150 years after Darwin published his theory of evolution, VIB researchers connected to Ghent University have discovered that DNA duplications have given plants an evolutionary advantage. This mechanism enabled plants – in contrast to the dinosaurs – to survive the ‘Cretaceous-Tertiary mass extinction’ of 65 million years ago. With the aid of the latest bioinformatics technologies, the researchers have been able to closely estimate the timing of known DNA duplications in a number of plant species. The doubling of their DNA made these plants the ‘fittest’ for surviving the altered climatic conditions, a mechanism that is probably also found in vertebrates.
The end of an era
Some 65 million years ago, the earth’s most recent ‘mass extinction’ took place. One or more catastrophic events – such as a comet strike or increased volcanic activity – produced widespread fires and clouds of dust and smoke that obstructed sunlight for a long period of time. These adverse conditions killed off about 60% of the plant species and numerous animals, including the dinosaurs. Only the most well-adapted plants and animals were able to survive this mass extinction – but what is ‘most well-adapted’?
A role for DNA duplication?
Jeffrey Fawcett, Steven Maere and Yves Van de Peer (VIB-UGent) have been working as bioinformatics specialists to decode various plant genomes – the complete content of a plant’s DNA – ranging from small weeds to tomatoes and rice to trees. Time and again, they have been confronted with the fact that, over the course of the history of these plants, their entire DNA was duplicated one or more times. By means of sophisticated research techniques, they have dated these duplications as closely as possible. Yves Van de Peer’s group then noticed that the most recent duplications occurred at approximately the same time in all of the plants. But, in terms of evolution, ‘the same time’ is relative: the DNA duplications occurred between 40 and 80 million years ago. So, the bioinformaticians worked to refine the dating. Thanks to their expertise in comparative genome studies and their extensive database, they were able to make a very precise dating of the duplications on the basis of standard evolution trees. This indicated that, in all of the plants under study, the most recent genome duplication occurred some 65 million years ago – thus, at the time of the last mass extinction.
A universal mechanism
From these results, the VIB researchers concluded that plants with a duplicated genome were apparently the ‘most well-adapted’ for survival in the dramatically changed environment. Normally, in unaltered circumstances, duplications of DNA are disadvantageous. In fact, they cause very pronounced properties that are not desired in an unaltered environment. However, in radically changed circumstances, these very properties can make the organism better adapted to the new climate.
In previous research, Yves Van de Peer had discovered very old genome duplications in early ancestors of vertebrates and fish. At that time, he showed that these duplications were probably crucial for the development of vertebrates and thus of human beings as well. So, genome duplication is probably a universal mechanism that has ensured that the role of our planet’s vertebrates and flowering plants has become much greater over time.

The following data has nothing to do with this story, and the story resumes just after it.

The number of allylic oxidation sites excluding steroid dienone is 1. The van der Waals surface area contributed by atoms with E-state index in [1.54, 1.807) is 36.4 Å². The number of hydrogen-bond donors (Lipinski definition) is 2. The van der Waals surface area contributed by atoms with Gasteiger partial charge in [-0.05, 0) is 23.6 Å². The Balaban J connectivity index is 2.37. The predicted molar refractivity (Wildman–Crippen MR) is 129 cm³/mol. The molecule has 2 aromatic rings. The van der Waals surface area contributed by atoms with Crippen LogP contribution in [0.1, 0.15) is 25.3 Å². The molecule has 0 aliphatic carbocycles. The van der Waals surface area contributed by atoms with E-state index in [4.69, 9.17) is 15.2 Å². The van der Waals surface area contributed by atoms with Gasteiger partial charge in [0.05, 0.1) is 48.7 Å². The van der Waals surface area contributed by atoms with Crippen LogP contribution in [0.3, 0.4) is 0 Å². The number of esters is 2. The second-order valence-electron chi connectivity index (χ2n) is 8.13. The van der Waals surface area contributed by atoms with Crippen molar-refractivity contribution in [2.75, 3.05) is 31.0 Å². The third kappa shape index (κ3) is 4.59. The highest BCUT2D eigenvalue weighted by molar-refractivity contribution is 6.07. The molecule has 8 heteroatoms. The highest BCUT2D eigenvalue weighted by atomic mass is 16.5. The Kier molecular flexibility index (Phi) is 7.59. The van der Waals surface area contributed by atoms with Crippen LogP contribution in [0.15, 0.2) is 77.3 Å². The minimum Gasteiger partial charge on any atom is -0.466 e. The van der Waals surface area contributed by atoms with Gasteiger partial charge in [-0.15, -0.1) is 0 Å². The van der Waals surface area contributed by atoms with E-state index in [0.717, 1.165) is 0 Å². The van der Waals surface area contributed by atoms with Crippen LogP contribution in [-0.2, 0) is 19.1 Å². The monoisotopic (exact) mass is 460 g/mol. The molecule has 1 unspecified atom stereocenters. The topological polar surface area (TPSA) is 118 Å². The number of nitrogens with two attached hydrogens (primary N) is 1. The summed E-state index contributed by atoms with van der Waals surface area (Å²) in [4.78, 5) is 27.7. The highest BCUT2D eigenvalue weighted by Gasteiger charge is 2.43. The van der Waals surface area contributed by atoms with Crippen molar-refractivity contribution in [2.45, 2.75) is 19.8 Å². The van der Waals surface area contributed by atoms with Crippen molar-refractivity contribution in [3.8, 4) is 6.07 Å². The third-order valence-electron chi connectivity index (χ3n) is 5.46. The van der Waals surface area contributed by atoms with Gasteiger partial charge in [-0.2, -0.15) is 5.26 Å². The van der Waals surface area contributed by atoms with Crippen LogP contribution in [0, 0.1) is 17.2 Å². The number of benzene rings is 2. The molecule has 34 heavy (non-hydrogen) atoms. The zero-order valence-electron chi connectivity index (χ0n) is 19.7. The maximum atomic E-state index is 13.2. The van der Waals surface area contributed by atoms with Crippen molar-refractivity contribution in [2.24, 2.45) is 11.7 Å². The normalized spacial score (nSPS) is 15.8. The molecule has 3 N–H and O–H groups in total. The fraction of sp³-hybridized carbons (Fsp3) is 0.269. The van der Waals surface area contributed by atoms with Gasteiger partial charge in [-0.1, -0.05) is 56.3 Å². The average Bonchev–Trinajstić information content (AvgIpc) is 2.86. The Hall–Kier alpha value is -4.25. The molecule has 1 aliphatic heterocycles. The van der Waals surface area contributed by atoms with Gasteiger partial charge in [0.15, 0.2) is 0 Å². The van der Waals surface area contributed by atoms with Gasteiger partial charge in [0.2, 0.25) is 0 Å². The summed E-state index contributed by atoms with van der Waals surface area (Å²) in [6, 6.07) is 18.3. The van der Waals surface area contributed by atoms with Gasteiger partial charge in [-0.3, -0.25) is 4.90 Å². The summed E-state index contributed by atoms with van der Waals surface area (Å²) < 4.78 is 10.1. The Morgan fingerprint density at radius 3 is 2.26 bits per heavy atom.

Relevant scientific publications
This research appears in the authoritative journal PNAS (Fawcett et al., Plants with double genomes might have had a better chance to survive the Cretaceous-Tertiary extinction event). You can find the publication on http://www.eurekalert.org/jrnls/pnas/subject.htm.
Other relevant publications:
1. Blomme, T., Vandepoele, K., De Bodt, S., Simillion, C., Maere, S., Van de Peer, Y. (2006) The gain and loss of genes during 600 million years of vertebrate evolution. Genome Biology 7, R43.
2. De Bodt, S., Maere, S., Van de Peer, Y. (2005) Genome duplication and the origin of angiosperms. Trends Ecol. Evol. 20, 591-7.
3. Van de Peer, Y. (2004) Tetraodon genome confirms Takifugu findings: most fish are ancient polyploids. Genome Biology<7i> 5, 250
Funding This research has been funded by: VIB, Ghent University and EU-Sol.
VIB is a non-profit research institute in the life sciences. Some 1100 scientists and technicians conduct strategic basic research on the molecular mechanisms that control the functioning of the human body, plants, and micro-organisms. Through a close partnership with four Flemish universities – Ghent University, the Katholieke Universiteit Leuven, the University of Antwerp, and the Vrije Universiteit Brussel – and a solid investment program, VIB unites the forces of 65 research groups in a single institute. Their research aims at fundamentally extending the frontiers of our knowledge. Through its technology transfer activities, VIB strives to convert the research results into products for the benefit of consumers and patients. VIB also develops and distributes a broad range of scientifically substantiated information about all aspects of biotechnology. More info at: http://www.vib.be.
With over 30,000 students, Ghent University (UGent) is one of the largest universities in the Dutch-speaking world. The university’s educational offering encompasses virtually all of the academic fields of study established in Flanders. UGent prides itself on being an open, socially engaged and pluralistic university in an international context. More info at: http://www.ugent.be.
Yves Van de Peer leads the Bioinformatics research group in VIB’s Department of Plant Systems Biology, Ghent University, under the direction of Dirk Inzé.